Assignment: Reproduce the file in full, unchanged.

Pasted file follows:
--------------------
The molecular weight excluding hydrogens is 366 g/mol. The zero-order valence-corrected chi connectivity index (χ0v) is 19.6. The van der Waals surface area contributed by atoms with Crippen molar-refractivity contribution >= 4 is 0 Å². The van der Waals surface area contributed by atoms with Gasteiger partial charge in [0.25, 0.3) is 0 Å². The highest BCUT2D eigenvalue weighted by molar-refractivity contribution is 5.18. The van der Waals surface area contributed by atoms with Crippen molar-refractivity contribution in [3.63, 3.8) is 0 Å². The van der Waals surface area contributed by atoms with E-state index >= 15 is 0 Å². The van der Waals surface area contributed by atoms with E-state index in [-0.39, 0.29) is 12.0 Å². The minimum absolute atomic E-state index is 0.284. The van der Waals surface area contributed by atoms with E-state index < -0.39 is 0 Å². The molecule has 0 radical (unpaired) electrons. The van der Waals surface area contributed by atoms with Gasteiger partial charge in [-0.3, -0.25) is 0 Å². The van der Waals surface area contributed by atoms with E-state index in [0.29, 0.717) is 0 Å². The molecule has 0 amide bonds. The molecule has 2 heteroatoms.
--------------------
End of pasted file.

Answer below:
The molecular weight excluding hydrogens is 366 g/mol. The zero-order valence-corrected chi connectivity index (χ0v) is 19.6. The van der Waals surface area contributed by atoms with Crippen molar-refractivity contribution >= 4 is 0 Å². The van der Waals surface area contributed by atoms with Gasteiger partial charge in [0.25, 0.3) is 0 Å². The highest BCUT2D eigenvalue weighted by molar-refractivity contribution is 5.18. The van der Waals surface area contributed by atoms with Crippen molar-refractivity contribution in [3.63, 3.8) is 0 Å². The van der Waals surface area contributed by atoms with E-state index >= 15 is 0 Å². The van der Waals surface area contributed by atoms with E-state index in [-0.39, 0.29) is 12.0 Å². The minimum absolute atomic E-state index is 0.284. The van der Waals surface area contributed by atoms with E-state index < -0.39 is 0 Å². The molecule has 0 radical (unpaired) electrons. The van der Waals surface area contributed by atoms with Gasteiger partial charge in [-0.3, -0.25) is 0 Å². The van der Waals surface area contributed by atoms with E-state index in [0.29, 0.717) is 0 Å². The molecule has 0 amide bonds. The molecule has 2 heteroatoms.